At least 80 per cent (20 million) of Europe's 26 million illegally polluting diesel cars remain unfixed by national regulators in Europe more than a year after the Dieselgate scandal broke, new evidence shows. Documents obtained by sustainable transport group Transport & Environment (T&E) reveal that governments are blocking any independent on-road checks of cars and oversight of national testing agencies. Ministers meeting at Transport Council this Thursday will attempt to derail European Commission efforts to have dirty diesel cars fixed. Meanwhile MEPs in the environment committee today voted to establish a new independent EU watchdog for testing, much like the US EPA.
Today’s ruling by the WTO against Washington State on subsidies to Boeing, and an earlier similar ruling on Airbus, officially adds another €5.4 billion ($5.7 billion) to the already very long list of subsidies granted to the aviation sector, sustainable transport group Transport & Environment has said.
Despite all the glaring evidence proving that palm-oil biodiesel is three times more polluting than fossil diesel, European transport still keeps burning more and more palm oil to power its diesel cars and trucks. 2015 data from OILWORLD, industry's reference for vegetable oils market analysis, shows a 3% increase in the use of palm oil for biodiesel. European biodiesel is now the main end product of imported palm oil, reaching an all-time-high share of 46%. This makes drivers the leading (albeit unaware) consumers of palm oil in Europe.
The refusal by MEPs to refer the controversial Comprehensive Economic and Trade Agreement (CETA) to the European Court of Justice in a vote today is an abdication of their responsibility, green group Transport & Environment (T&E) has said. The European Parliament has the power to request an opinion by the Luxembourg court on the compatibility of trade agreements with the EU treaties. But the resolution to refer the Canada-Europe trade deal, over concerns about the creation of a new ‘Investment Court System’, was defeated by 419 votes to 258.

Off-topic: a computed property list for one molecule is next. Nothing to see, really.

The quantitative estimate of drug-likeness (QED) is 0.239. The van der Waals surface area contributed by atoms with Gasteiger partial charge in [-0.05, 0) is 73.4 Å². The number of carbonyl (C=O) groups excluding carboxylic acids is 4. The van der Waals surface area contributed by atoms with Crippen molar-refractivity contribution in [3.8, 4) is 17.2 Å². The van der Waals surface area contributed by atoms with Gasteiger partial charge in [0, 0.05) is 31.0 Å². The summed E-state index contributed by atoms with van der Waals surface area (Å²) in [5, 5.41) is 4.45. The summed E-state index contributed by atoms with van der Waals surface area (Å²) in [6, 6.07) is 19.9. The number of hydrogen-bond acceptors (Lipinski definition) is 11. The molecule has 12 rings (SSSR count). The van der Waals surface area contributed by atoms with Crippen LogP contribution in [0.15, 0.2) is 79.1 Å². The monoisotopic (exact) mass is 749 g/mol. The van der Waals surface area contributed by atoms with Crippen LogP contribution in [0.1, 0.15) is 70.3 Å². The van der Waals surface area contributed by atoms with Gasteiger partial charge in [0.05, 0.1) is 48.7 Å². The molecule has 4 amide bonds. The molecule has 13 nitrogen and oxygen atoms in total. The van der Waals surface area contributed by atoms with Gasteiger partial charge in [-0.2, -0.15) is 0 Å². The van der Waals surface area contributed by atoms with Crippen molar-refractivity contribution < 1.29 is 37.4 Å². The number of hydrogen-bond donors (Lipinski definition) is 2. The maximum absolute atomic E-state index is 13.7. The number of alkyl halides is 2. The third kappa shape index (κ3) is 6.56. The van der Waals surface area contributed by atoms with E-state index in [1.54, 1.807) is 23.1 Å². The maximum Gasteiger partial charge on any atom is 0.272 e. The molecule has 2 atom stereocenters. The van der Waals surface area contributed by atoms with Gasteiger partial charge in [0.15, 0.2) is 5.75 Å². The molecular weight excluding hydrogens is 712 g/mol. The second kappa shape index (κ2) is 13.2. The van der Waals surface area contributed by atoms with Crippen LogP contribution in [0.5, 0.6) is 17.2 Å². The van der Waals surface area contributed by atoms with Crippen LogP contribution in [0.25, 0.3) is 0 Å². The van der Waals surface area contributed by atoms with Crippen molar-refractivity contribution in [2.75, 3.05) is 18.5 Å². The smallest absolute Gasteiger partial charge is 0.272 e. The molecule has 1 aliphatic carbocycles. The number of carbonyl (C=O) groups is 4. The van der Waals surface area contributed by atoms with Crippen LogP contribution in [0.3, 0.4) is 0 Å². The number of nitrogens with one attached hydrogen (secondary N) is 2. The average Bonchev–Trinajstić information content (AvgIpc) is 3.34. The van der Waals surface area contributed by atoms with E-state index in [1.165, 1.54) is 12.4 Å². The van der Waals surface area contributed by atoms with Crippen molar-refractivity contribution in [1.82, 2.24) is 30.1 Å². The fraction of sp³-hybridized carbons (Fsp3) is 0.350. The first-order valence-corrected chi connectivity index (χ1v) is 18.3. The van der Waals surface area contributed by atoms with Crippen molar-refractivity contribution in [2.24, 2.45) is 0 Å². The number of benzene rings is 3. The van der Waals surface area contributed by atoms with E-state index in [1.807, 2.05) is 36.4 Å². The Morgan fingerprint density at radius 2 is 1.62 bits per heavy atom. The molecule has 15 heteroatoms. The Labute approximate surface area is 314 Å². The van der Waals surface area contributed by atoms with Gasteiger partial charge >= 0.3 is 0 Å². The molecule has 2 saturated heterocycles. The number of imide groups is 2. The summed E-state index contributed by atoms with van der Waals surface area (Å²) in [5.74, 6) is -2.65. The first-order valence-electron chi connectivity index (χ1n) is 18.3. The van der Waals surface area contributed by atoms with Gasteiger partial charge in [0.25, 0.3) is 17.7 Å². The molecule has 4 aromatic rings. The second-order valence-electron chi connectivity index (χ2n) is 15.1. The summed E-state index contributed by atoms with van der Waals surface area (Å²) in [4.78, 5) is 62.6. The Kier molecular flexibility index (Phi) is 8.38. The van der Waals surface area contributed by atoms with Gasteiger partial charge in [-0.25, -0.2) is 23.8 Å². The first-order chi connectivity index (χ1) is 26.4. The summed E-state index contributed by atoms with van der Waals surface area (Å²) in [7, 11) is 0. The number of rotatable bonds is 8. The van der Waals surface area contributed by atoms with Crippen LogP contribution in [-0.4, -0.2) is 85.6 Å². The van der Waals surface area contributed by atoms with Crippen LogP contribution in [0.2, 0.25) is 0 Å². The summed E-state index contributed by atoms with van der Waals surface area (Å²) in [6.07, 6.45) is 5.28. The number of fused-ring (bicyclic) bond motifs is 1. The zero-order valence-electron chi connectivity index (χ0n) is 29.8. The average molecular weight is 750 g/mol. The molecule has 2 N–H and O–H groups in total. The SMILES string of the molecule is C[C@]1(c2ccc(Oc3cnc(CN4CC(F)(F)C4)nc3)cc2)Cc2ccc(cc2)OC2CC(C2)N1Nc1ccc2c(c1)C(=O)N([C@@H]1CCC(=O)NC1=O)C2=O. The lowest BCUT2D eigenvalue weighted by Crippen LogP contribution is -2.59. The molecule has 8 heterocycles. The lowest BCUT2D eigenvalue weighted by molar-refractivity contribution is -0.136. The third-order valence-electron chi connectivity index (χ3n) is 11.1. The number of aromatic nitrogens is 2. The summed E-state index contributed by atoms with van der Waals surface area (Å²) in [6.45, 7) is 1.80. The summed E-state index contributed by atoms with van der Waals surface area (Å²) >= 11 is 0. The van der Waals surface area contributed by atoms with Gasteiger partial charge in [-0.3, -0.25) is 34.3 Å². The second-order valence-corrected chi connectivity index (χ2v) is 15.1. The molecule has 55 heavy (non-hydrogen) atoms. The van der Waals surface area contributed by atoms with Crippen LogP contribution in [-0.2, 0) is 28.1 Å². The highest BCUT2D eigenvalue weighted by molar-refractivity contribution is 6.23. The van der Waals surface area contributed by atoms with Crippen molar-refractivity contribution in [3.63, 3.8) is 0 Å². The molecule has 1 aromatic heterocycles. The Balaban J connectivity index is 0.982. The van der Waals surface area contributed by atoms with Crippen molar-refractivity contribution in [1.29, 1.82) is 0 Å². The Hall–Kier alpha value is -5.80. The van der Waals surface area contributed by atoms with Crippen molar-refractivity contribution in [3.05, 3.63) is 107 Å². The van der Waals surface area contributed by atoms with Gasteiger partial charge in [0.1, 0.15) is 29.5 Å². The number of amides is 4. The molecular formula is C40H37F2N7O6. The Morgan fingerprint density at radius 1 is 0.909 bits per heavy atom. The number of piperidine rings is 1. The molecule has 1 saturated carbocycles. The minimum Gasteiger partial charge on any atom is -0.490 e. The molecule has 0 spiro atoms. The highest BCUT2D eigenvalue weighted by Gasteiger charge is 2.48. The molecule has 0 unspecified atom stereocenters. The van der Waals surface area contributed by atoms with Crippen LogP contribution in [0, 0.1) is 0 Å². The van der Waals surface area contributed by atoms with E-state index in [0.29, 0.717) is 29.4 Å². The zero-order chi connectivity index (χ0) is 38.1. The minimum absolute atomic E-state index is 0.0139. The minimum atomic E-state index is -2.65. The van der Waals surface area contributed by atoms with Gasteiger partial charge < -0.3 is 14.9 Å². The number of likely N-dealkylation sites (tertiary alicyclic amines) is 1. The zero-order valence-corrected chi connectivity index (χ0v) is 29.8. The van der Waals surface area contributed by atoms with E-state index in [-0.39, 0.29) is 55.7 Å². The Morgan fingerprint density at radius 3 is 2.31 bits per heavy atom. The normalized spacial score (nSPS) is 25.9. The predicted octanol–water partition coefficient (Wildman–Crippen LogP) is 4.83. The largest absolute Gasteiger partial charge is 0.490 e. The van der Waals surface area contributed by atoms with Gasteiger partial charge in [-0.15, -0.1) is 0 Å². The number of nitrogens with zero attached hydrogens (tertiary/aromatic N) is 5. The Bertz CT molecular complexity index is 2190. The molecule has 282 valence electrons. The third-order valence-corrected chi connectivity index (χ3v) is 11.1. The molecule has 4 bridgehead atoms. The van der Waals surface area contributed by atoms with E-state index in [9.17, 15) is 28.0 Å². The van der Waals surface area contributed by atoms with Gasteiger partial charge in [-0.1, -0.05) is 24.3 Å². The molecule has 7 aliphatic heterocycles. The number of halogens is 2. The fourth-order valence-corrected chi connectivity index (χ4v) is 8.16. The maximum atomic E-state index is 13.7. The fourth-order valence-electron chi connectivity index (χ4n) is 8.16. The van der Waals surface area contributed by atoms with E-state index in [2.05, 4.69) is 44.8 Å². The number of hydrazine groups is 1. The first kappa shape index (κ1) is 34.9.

The European Commission’s leaked draft proposal to continue supporting land-based biofuels until 2030 will increase greenhouse gas (GHG) emissions from European transport over the period 2021-2030 by an amount equivalent to the emissions from the Netherlands in 2014. These are extra emissions from using these biofuels instead of regular diesel and petrol.
Claims that CETA is a ‘gold standard’ of trade deals for the betterment of people and the planet are undermined by a toothless environment chapter that cannot be properly enforced and a tribunal system which will prioritise corporate interests, according to a new analysis by green group Transport & Environment (T&E) and legal NGO ClientEarth. The Canada-EU deal’s environment chapter does nothing to encourage climate mitigation measures, such as transitioning to renewable energy, as called for in the Paris climate agreement which was signed by both Canada and EU. On Wednesday, 23 November, MEPs will vote on whether to refer the agreement to the European of Justice.
- Sustainable wood waste, agricultural residues, manure and other organic residues generated in Europe will only cover around 80% of the EU’s projected bioenergy use in 2030, a new analysis by green groups BirdLife Europe and Transport & Environment (T&E) reveals today. If Europe does not limit the use of bioenergy eligible to meet the EU’s 2030 climate and energy targets, the shortage may well be met with unsustainable wood and food crops from home and abroad, the NGOs warn.
New independent research points to carmakers again manipulating official tests – this time on safety by adjusting indirect tyre pressure monitoring systems (TPMS) to pass the lab test but failing to perform on the road. The TPMS are designed to alert the driver when their tyres are deflating or are at a dangerously low pressure, but €10-cheaper indirect systems have failed most of the on-road tests commissioned by green group Transport & Environment (T&E), putting drivers, passengers, pedestrians and cyclists at greater risk of dangerous blow-outs.
Abandoning a review of ship efficiency targets until 2018 at the earliest, the International Maritime Organisation (IMO) today turned down an easy opportunity to act on climate change, environmental groups Transport & Environment (T&E) and Seas at Risk (SAR), members of the Clean Shipping Coalition, have said.
The International Maritime Organisation’s (IMO) decision this week to delay by at least a further seven years any agreement on reducing greenhouse gas emissions from shipping constitutes an abject failure by national governments and the shipping industry, leading members of the European Parliament and an environmental NGO have said. The IMO first established a work plan on GHGs in 2003, but this week it decided to create a fresh process for yet more talks – betraying the Paris agreement’s call for urgent action to limit global warming at 1.5/2°C.